Saint among the sinners
                Pure among the dirt
                Loser among winners


                • #9
                  I favor the "kinfolk who used black magic to make himself a werewolf by sacrificing other werewolves" option, because it's largely the plot of the George R.R. Martin novella "The Skin Trade," which I thoroughly enjoyed. I'd cut out all the ghoul/thaumaturge/mage/walking node twinkery that got tacked on to him over the years and just have him motivated by the desire to become immortal after age starts catching up to him, hence his search for a sleeping blood god that could give him the biggest head start on eternity. He would be unaware that the embrace would turn him into a depressed, suicidal thing hated by all other supernatural creatures (not that ostracism would matter to him) if it didn't kill him outright—the far likelier outcome.


                  • #10
                    The Plotline

                    The biggest problem with Chaos Factor is that it doesn't have much of a plot despite its apparently very obvious plot of "stop Samuel Haight from awakening Shaitan!" Seriously, there's a real sense the book was written solely with the premise of killing off Samuel Haight because it lists all the ridiculous things he's done and then says at the end, "No matter what the PCs do, Samuel Haight must die." This actually feels like an enormous waste as there's a lot of interesting stuff going on in this book. However, all of it is more or less perfunctory until the PCs reach Shaitan's cave and then find Samuel Haight's magical staff ticking down to the mother of all Paradox explosions.

                    Indeed, as I understand it, it really was an adventure made by people sick to death of Samuel Haight and wanting to kill him in an ignominious way.

                    Really, the biggest flaw of the game is there's very little actual ROLE-PLAYING opportunity in this game as the game is just a ticking down of combat sequences with various factions like Marauders and Nephandi until you reach the Final Boss. So, a good way of dealing with this is giving the characters the chance to meet with other people hunting Samuel Haight along the way as well as also potentially talking with Samuel Haight himself.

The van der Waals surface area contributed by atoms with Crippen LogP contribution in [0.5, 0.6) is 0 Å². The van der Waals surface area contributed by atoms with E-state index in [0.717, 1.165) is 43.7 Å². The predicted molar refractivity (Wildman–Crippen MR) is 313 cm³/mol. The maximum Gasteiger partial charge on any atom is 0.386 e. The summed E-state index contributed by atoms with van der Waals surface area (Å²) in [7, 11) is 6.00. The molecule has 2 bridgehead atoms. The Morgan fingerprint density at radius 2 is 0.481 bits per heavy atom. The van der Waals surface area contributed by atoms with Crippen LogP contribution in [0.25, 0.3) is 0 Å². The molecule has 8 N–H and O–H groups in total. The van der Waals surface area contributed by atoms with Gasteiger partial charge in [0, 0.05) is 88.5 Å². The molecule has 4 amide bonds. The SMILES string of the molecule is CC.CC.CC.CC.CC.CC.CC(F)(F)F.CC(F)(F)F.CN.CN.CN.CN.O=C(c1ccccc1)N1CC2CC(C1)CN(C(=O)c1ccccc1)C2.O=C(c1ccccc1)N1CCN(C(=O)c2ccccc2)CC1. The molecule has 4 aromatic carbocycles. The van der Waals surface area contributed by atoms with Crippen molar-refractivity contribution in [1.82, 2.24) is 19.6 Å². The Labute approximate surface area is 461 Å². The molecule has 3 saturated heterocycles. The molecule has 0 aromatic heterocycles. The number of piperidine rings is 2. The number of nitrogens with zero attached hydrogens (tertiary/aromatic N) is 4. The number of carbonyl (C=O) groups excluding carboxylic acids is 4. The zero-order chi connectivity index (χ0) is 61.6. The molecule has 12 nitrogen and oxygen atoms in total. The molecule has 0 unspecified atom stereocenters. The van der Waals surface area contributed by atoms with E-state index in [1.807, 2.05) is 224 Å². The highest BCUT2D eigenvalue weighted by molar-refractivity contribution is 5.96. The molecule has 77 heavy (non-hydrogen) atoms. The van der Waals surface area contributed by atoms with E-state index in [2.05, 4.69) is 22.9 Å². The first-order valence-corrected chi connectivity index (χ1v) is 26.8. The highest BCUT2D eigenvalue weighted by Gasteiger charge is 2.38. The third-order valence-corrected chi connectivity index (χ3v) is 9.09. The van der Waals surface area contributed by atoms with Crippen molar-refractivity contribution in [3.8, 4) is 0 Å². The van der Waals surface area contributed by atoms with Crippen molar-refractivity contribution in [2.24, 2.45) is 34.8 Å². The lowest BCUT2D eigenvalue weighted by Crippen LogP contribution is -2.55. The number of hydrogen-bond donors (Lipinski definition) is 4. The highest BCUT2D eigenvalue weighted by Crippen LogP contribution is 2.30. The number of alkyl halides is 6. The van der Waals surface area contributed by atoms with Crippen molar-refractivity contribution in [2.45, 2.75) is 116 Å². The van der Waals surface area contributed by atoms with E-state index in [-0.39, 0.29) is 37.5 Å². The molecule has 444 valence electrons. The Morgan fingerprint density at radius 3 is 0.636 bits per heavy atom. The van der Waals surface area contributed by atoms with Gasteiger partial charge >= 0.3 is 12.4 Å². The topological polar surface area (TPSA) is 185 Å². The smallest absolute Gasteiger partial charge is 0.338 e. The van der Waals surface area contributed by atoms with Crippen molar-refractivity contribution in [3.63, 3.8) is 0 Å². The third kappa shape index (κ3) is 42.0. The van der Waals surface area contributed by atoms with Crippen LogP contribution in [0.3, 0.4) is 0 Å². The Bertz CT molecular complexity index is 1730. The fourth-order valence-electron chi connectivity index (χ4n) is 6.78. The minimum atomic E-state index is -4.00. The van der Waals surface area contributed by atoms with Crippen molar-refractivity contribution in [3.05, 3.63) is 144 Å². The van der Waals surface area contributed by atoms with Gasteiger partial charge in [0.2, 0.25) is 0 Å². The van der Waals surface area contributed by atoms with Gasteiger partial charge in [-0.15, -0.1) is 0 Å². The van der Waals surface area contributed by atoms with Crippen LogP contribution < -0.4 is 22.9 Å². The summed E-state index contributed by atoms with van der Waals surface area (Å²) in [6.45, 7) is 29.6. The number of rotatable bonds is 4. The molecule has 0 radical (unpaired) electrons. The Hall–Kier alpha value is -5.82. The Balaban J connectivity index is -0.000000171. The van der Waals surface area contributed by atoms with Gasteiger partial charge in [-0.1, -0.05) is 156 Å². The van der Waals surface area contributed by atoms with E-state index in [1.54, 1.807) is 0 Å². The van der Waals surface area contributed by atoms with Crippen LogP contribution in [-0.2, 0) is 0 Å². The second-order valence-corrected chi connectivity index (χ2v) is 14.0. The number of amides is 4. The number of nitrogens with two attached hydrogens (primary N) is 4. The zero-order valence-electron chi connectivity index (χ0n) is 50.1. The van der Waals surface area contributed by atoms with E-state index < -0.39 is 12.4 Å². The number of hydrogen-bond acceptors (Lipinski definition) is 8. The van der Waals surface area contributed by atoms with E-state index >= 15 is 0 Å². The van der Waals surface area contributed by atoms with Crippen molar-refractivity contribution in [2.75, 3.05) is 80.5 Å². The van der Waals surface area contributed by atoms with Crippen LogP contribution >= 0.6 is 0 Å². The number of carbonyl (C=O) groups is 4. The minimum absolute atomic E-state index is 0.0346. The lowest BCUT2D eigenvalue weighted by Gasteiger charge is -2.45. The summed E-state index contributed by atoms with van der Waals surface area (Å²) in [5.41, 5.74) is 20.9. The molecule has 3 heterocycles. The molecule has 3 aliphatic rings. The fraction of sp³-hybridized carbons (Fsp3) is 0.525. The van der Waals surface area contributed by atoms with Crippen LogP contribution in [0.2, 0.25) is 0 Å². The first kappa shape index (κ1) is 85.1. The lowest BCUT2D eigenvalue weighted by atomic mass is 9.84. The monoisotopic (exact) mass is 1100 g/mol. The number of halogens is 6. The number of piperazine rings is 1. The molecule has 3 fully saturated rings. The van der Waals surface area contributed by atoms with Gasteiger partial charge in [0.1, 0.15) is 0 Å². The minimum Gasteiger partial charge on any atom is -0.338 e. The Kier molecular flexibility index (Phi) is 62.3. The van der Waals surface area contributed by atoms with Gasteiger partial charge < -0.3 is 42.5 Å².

Some suggestions:

                    1. Dead Man's Party: The player characters get invited to a Day of the Dead celebration by Melinda Galbraith. Yes, the player characters are invited to a vampire party by the Sabbat. They are basically like the film crew in What We Do in the Shadows. They have to be on their best behavior or they'll be attacked and even then might have to kill a few of the Sabbat. Melinda wants to know what Haight's game is and potentially feel the players out as pawns for them. My view would be that she is a Path of Evil Revelations follower but doesn't want Shaitan to awaken because she gets a lot of benefits from him as a torporous ancient but will just be a slave if he truly awakens.

                    2. Samuel Haight as Freddy Krueger: Samuel Haight knows how to visit people's dreams as a werewolf and may actually show up in the player character's dreams to speak with them. Contradicting the usual portrayal of him as the Werewolf Jason Voorhees, Samuel is actually quite chatty and perfectly sane. He wants to awaken the Baali Methuselah for the power he'll get and is willing to share it (within reason). He might even send them after the other people after him or lie about his plans. "What, you think I want to AWAKEN the Antediluvian? No, I want to kill it!" Alternatively, instead of dreams, he could just talk to them on the phone. For a more down to the Earth game.